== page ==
OK, sure, yes, there’s too much TV. But that’s a problem only if you’ve lost your appetite. One of the pleasures of being a consumer in this munificent era is that there is always something worth watching, even when it has slipped below the critical radar or fallen out of Twittery favor.
This was certainly the case for me yesterday. Sundays have become the biggest night on the small screen, the showcase for the shiniest fare from the noisiest networks. Last night was even more crowded than usual, thanks to a big-ticket NFL game and a face-freezing baseball playoff that occurred more or less in my backyard. And yet I found myself turning away from the hard emoting of The Leftovers and the soft feng shui of The Affair and curling up instead with an old friend, one that never lets me down and one that, for some reason, I rarely write about: CNN’s Anthony Bourdain: Parts Unknown.
True, non-scripted fare isn’t really my thing, though this is a wobbly argument since I know for a fact that Bourdain personally agonizes over every line of voice-over that he records. The real reason for my silence on the matter is likely consistency. Bourdain has been roaming the globe on-camera pretty much uninterrupted since 2001 and during that time the pleasures of his various programs – from Food Network to Travel Channel and, since 2013, CNN — have been both dependable and exquisite. Finding a specific moment to celebrate in the hundreds of hours of drinking, swallowing, and exploring can be tough: Do I champion the time Tony tore the lid off the incredible tradition of Spanish canned seafood? Or the time he got Japanese tentacle porn the same amount of bandwidth usually reserved for Wolf Blitzer’s beard? Perhaps it should have been Bourdain’s visit to Jerusalem in 2013, which, to this day, remains the single best hour of television I’ve seen on the knotty subject of the Middle East.
Have you watched it? You should. By focusing on shared values, particularly food, Bourdain was able to illuminate the everyday life of a region that is all too easily overlooked in the choking haze of explosions and rhetoric. But it was his refusal to reward empty platitudes or neat resolutions that truly set Bourdain apart from all other televised talking heads. Though originally known for being an abrasive cook, Bourdain has brilliantly remade himself as an exceedingly polite guest. He arrives in each locale with a mind as empty as his stomach. The format of Parts Unknown is documentary but its messy heart is beautifully subjective. It believes in questions, not answers; appetite, not satisfaction. Like the very best narrative television, Parts Unknown gives its audience much to chew on. Whether you find it digestible is entirely up to you.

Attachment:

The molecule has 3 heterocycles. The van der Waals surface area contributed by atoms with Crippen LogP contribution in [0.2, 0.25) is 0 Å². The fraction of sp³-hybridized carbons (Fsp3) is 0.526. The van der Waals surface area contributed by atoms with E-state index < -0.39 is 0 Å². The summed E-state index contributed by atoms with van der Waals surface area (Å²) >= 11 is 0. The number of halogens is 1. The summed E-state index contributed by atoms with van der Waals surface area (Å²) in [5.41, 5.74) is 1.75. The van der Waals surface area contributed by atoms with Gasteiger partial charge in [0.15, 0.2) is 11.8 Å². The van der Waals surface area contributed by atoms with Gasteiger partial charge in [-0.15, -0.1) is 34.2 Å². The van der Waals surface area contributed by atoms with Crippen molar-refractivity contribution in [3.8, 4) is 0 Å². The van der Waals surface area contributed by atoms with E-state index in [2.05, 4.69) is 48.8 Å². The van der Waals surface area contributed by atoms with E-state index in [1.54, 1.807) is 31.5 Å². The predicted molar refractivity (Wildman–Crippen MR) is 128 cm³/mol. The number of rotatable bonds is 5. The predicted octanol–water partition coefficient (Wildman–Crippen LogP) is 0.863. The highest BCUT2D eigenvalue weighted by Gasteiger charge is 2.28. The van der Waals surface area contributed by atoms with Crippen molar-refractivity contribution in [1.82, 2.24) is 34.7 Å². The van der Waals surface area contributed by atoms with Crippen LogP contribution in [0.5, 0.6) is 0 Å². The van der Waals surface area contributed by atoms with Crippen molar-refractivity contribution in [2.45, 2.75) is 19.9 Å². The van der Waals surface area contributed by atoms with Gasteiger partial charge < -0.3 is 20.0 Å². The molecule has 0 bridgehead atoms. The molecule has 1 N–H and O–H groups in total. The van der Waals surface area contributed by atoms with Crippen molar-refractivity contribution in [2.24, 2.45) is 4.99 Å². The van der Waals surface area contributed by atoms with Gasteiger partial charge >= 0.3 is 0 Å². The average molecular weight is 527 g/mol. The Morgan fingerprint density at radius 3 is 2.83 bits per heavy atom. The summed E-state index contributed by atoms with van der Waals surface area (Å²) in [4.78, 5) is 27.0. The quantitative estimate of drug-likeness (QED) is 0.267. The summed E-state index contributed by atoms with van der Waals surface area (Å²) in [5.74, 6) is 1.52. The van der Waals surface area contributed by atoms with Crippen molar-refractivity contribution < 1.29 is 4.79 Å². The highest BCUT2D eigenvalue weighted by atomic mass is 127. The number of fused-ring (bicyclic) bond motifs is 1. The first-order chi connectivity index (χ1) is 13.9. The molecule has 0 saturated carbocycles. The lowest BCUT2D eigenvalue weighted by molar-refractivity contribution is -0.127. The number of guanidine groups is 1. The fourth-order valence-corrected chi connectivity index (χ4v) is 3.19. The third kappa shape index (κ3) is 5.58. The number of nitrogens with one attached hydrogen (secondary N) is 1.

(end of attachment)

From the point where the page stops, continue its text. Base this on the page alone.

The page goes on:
To be clear, last night’s episode of Parts Unknown, “Bay Area,” was not one of its strongest. San Francisco is, in fact, extremely well-known to Bourdain and his crack crew from Zero Point Zero productions — he’s been there at least once for every one of his programs, including the servicey, underrated The Layover. By now, his paeans to the city’s busted, boozey glory are as familiar as his growing collection of tattoos. Even casual fans know to order the crab backs at Swan Oyster Depot. Even vegans can laugh at the seitan jokes. Making matters worse was that the entire hour seemed a bit like a run-around. Bourdain has fallen — repeatedly and hard — for Brazilian jiu-jitsu, and despite all the talk of gentrification and civic soul, the episode really seemed like an excuse to write off some arm bars as a business expense.